He opened his mobile assistant device. He stared at the CrimStarter app for 9, 10, 11 minutes. He opened the app and wrote out Ebben’s tale of woe, disproportionality and hopelessness. He hit ‘Create Case’. Up it went.

He slept a while, after. Then he opened the app again and checked for pledges. There were none. Not even $5 from the guys he went to law school with, who would have seen the case pledge request open immediately. Crickets.

He took out his court-issued Amex and pledged $15,000 that he knew he could never pay. He had crossed a big red ethical line there, and he knew it.

Alan lay down and slept until morning.

He woke up, took a leak, and hit GO on the coffeemaker. While it was brewing he opened his device again and checked the CrimStarter case file.


It had hit $75K.


Alan looked again, threw on his glasses and took a third look, his eyes finally in focus. The case was flagged as Ready to File—and was $16K to the good of the minimum threshold.

He showered, threw on his clothes and got moving on his way back to the GoodNeighborHood™  prison where Ebben was being held overnight. Alan could repudiate his pledge as soon as the appeal paperwork went through, there was already enough for the first filing, and he might even be able to get Ebben out on his recognizance, lack of flight risk, etc. etc. His mind was racing with the possibilities. My god, he thought, is this actually going to work?

He arrived at the prison and asked for an authorized client visit. The officer behind the desk looked at him, looked at his screen a moment, and then should his head.

“The inmate exercised his Early Resolution rights at 4:07 this morning, it says here.”

His name was Ebben. It was an unusual name, so Alan repeated it to himself.  “Ebben Hilbert.” Ebben stood accused of aggravated assault with a deadly weapon. Although he could not provide a credible alibi, only a few sketchy (read: paid) witnesses seemed to place him at the scene. The physical forensics were crappy, the digital trail was weak. Still, a kid had been crippled, it would take years of PT to get him walking again; and property had been destroyed.  So someone had to pay. That’s the courts, these days. Alan sighed.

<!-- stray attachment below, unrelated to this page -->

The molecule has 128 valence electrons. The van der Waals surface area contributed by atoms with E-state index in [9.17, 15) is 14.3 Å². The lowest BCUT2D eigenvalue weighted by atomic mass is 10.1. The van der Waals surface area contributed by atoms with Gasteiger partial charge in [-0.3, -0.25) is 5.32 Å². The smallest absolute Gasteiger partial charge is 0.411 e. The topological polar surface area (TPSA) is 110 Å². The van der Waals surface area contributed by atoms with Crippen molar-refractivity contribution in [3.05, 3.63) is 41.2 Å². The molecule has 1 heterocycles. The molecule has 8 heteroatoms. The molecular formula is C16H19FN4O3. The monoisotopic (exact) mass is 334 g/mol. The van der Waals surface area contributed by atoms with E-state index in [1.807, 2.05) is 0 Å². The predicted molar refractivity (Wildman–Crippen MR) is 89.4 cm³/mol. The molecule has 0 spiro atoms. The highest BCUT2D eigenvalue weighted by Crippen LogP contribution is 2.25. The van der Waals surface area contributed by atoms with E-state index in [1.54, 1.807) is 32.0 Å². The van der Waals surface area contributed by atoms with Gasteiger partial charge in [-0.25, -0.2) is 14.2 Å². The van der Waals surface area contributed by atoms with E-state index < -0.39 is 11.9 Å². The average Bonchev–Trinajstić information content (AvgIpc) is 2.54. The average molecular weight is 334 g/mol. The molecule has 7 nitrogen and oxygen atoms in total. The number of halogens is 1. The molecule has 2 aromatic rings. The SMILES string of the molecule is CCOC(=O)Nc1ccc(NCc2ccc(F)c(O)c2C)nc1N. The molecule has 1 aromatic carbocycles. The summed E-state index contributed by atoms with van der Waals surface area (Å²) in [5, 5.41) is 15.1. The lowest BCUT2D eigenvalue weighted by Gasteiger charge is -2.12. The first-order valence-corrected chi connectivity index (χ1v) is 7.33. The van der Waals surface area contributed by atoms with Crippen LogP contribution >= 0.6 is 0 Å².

Alan felt the old despondency arising again in his psyche. No matter how many of the new depressor-suppressors he took, it still always lurking around the edges of his consciousness. Especially in circumstances as bleak as these.

But what options were there for Ebben, considered realistically? Justice, as his father used to tell him, was expensive. Never more than now, he thought. Without money, Ebben had no route to getting an appeal opened. He could, in theory, petition the Governor Executive for his Clemency. But Ebben was an unknown person in the larger world, his media Q was negligible, and the crime of which he was a popular target in political campaigns. For who, standing for office and having paid to enter the lists, would want to be painted as weak on violent crime?